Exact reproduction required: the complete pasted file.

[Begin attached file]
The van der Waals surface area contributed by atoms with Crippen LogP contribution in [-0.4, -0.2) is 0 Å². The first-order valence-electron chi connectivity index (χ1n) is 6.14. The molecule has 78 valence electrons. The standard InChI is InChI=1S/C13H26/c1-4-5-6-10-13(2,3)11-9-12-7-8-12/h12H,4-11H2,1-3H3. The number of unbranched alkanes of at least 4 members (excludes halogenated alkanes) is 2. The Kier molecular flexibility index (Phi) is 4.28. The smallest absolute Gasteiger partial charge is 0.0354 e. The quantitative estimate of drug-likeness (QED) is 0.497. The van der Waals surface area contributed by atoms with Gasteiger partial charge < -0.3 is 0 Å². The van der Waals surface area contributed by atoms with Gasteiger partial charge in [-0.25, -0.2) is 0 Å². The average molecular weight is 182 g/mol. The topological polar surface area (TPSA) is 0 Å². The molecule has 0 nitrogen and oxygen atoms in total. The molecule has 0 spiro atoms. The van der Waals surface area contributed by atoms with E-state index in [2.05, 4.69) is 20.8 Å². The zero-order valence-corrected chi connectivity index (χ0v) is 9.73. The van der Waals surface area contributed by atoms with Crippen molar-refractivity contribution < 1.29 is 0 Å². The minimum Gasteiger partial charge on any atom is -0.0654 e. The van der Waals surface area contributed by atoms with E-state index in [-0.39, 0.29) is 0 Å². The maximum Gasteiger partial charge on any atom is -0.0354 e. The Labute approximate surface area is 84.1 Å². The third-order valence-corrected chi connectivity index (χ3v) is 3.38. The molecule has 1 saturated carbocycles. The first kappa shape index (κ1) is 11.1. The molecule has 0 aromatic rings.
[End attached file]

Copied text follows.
The van der Waals surface area contributed by atoms with Crippen LogP contribution in [-0.4, -0.2) is 0 Å². The first-order valence-electron chi connectivity index (χ1n) is 6.14. The molecule has 78 valence electrons. The standard InChI is InChI=1S/C13H26/c1-4-5-6-10-13(2,3)11-9-12-7-8-12/h12H,4-11H2,1-3H3. The number of unbranched alkanes of at least 4 members (excludes halogenated alkanes) is 2. The Kier molecular flexibility index (Phi) is 4.28. The smallest absolute Gasteiger partial charge is 0.0354 e. The quantitative estimate of drug-likeness (QED) is 0.497. The van der Waals surface area contributed by atoms with Gasteiger partial charge < -0.3 is 0 Å². The van der Waals surface area contributed by atoms with Gasteiger partial charge in [-0.25, -0.2) is 0 Å². The average molecular weight is 182 g/mol. The topological polar surface area (TPSA) is 0 Å². The molecule has 0 nitrogen and oxygen atoms in total. The molecule has 0 spiro atoms. The van der Waals surface area contributed by atoms with E-state index in [2.05, 4.69) is 20.8 Å². The zero-order valence-corrected chi connectivity index (χ0v) is 9.73. The van der Waals surface area contributed by atoms with Crippen molar-refractivity contribution < 1.29 is 0 Å². The minimum Gasteiger partial charge on any atom is -0.0654 e. The van der Waals surface area contributed by atoms with E-state index in [-0.39, 0.29) is 0 Å². The maximum Gasteiger partial charge on any atom is -0.0354 e. The Labute approximate surface area is 84.1 Å². The third-order valence-corrected chi connectivity index (χ3v) is 3.38. The molecule has 1 saturated carbocycles. The first kappa shape index (κ1) is 11.1. The molecule has 0 aromatic rings.